A Very Good Year

The streets were dark on Saturday night, dark and late. Too nasty late for a dame like me to be walking alone by herself in this no-good neighborhood. The blind-date schmooze who left me sitting with the bar tab-well, I should’a known better.  June and her big bright ideas, “This Sugar Daddy is a real piece of gold, honey!” Hugh! Who needed friends like June anyway? I’d never darken her door again! Benny, he’d set me up like always, even though he was what he was.  

This time I played it right with Benny-set down some ground rules right up front-let him know I wouldn’t be taken for no ride. No sirree! Me being ten years older with a few tricks under my belt, I knew where I stood. Benny listened too-gave me my own dressing room, jewelry, real nylon stockings, doe for makeup and fingernails, had my hair done every night and cases of booze.

Best part of all was I got my dream wish. While I flirted around in that luxury jazz club, sipping champagne and picking up large bills in tips from high-class types who could “look but not touch”, Benny put me on the microphone once a night and I sang-real good, too!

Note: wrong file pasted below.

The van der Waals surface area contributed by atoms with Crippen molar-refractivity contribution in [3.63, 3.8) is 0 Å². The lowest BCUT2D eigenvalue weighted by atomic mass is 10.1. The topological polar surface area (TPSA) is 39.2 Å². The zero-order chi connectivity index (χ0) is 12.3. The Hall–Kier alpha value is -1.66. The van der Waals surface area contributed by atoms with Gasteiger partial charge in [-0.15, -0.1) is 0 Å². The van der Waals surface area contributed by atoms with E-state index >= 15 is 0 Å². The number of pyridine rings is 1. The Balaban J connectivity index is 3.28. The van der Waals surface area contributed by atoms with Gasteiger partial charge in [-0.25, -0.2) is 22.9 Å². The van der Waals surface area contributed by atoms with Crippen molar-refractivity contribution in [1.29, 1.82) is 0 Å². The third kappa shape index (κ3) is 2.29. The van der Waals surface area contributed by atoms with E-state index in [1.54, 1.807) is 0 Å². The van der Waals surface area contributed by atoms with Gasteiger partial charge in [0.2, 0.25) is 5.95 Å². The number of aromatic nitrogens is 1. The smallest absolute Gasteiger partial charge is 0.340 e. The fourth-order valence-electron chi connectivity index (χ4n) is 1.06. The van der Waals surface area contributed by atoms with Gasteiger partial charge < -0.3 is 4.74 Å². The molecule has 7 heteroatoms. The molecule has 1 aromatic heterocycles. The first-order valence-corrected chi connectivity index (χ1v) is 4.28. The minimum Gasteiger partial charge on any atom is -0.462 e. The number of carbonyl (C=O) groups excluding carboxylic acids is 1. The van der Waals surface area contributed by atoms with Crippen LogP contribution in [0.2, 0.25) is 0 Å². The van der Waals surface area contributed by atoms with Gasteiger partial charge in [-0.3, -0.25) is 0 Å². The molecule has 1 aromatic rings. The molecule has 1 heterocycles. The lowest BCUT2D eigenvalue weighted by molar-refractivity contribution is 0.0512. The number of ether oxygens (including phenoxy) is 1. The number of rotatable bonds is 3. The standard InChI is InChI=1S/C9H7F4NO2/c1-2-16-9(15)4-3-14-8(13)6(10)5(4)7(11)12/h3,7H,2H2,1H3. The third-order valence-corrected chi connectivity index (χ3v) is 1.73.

The hangovers they got pretty bad sometimes, but Benny fixed that for me right off.  Along with the nylons he had delivered every night was a box with white powder. Benny showed me how to sniff if in the morning and I was good as new-even better! Boozing, flirting, singing and sniffing made a very good year!

I started slipping the stuff into my Lucky Strikes and man when I got the mic, I was Judy Garland! I got so emotional in my songs-all blurting out and crying-just singing my soul outside myself. Sometimes when I woke up I didn’t know if it was day or night. All those high-class men, those good tippers, well, they didn’t tip so good anymore. I couldn’t blame them ’cause I was having trouble remembering one from the other and calling them by the wrong name.

Mama used to say, “the mirror don’t lie.” I don’t look so good to myself. My makeup is all gooey and smudged and all too much. I can’t help it ’cause my hands shake and the booze does not do it. There is not enough powder to put it right or it knocks me out. I cried to Benny and told him I just wanted to be like Judy Garland.  

Benny told me I was fired. 

He put me on the street.

2 Comments Add yours

  1. Credit to Artist: Richard B. Moody
    Mixed Media on canvas


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